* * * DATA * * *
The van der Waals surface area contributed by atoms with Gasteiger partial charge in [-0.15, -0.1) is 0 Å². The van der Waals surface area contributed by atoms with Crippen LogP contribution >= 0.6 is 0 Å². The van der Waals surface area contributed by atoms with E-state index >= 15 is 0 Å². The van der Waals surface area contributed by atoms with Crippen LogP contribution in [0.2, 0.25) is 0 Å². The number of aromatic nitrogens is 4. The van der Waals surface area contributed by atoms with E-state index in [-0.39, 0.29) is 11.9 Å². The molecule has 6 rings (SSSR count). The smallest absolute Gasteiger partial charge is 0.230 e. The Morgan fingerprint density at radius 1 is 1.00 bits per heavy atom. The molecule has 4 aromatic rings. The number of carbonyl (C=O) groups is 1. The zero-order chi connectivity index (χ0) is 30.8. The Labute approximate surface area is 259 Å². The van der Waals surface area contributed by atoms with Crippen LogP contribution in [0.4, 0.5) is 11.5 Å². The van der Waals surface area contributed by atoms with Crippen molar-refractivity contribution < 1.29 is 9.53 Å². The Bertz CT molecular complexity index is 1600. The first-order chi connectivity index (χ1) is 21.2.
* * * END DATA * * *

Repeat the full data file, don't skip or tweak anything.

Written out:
The van der Waals surface area contributed by atoms with Gasteiger partial charge in [-0.15, -0.1) is 0 Å². The van der Waals surface area contributed by atoms with Crippen LogP contribution >= 0.6 is 0 Å². The van der Waals surface area contributed by atoms with E-state index >= 15 is 0 Å². The van der Waals surface area contributed by atoms with Crippen LogP contribution in [0.2, 0.25) is 0 Å². The number of aromatic nitrogens is 4. The van der Waals surface area contributed by atoms with E-state index in [-0.39, 0.29) is 11.9 Å². The molecule has 6 rings (SSSR count). The smallest absolute Gasteiger partial charge is 0.230 e. The Morgan fingerprint density at radius 1 is 1.00 bits per heavy atom. The molecule has 4 aromatic rings. The number of carbonyl (C=O) groups is 1. The zero-order chi connectivity index (χ0) is 30.8. The Labute approximate surface area is 259 Å². The van der Waals surface area contributed by atoms with Crippen LogP contribution in [0.4, 0.5) is 11.5 Å². The van der Waals surface area contributed by atoms with Crippen molar-refractivity contribution < 1.29 is 9.53 Å². The Bertz CT molecular complexity index is 1600. The first-order chi connectivity index (χ1) is 21.2.